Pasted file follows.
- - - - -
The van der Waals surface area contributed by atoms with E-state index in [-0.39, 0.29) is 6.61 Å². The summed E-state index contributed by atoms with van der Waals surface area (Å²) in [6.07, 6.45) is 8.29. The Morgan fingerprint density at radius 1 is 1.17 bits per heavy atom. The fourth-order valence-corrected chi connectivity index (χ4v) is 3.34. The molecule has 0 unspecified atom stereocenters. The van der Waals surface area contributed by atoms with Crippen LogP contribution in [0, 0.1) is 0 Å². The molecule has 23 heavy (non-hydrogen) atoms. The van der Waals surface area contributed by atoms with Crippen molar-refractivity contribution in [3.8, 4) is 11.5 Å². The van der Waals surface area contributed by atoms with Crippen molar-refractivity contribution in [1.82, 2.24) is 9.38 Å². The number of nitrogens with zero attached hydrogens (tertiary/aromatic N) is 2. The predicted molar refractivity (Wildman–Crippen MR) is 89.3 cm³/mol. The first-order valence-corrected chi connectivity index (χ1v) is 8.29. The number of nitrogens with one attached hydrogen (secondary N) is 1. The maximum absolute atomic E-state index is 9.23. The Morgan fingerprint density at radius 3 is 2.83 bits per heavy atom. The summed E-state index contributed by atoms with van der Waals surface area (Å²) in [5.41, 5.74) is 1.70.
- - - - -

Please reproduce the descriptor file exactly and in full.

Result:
The van der Waals surface area contributed by atoms with E-state index in [-0.39, 0.29) is 6.61 Å². The summed E-state index contributed by atoms with van der Waals surface area (Å²) in [6.07, 6.45) is 8.29. The Morgan fingerprint density at radius 1 is 1.17 bits per heavy atom. The fourth-order valence-corrected chi connectivity index (χ4v) is 3.34. The molecule has 0 unspecified atom stereocenters. The van der Waals surface area contributed by atoms with Crippen LogP contribution in [0, 0.1) is 0 Å². The molecule has 23 heavy (non-hydrogen) atoms. The van der Waals surface area contributed by atoms with Crippen molar-refractivity contribution in [3.8, 4) is 11.5 Å². The van der Waals surface area contributed by atoms with Crippen molar-refractivity contribution in [1.82, 2.24) is 9.38 Å². The number of nitrogens with zero attached hydrogens (tertiary/aromatic N) is 2. The predicted molar refractivity (Wildman–Crippen MR) is 89.3 cm³/mol. The first-order valence-corrected chi connectivity index (χ1v) is 8.29. The number of nitrogens with one attached hydrogen (secondary N) is 1. The maximum absolute atomic E-state index is 9.23. The Morgan fingerprint density at radius 3 is 2.83 bits per heavy atom. The summed E-state index contributed by atoms with van der Waals surface area (Å²) in [5.41, 5.74) is 1.70.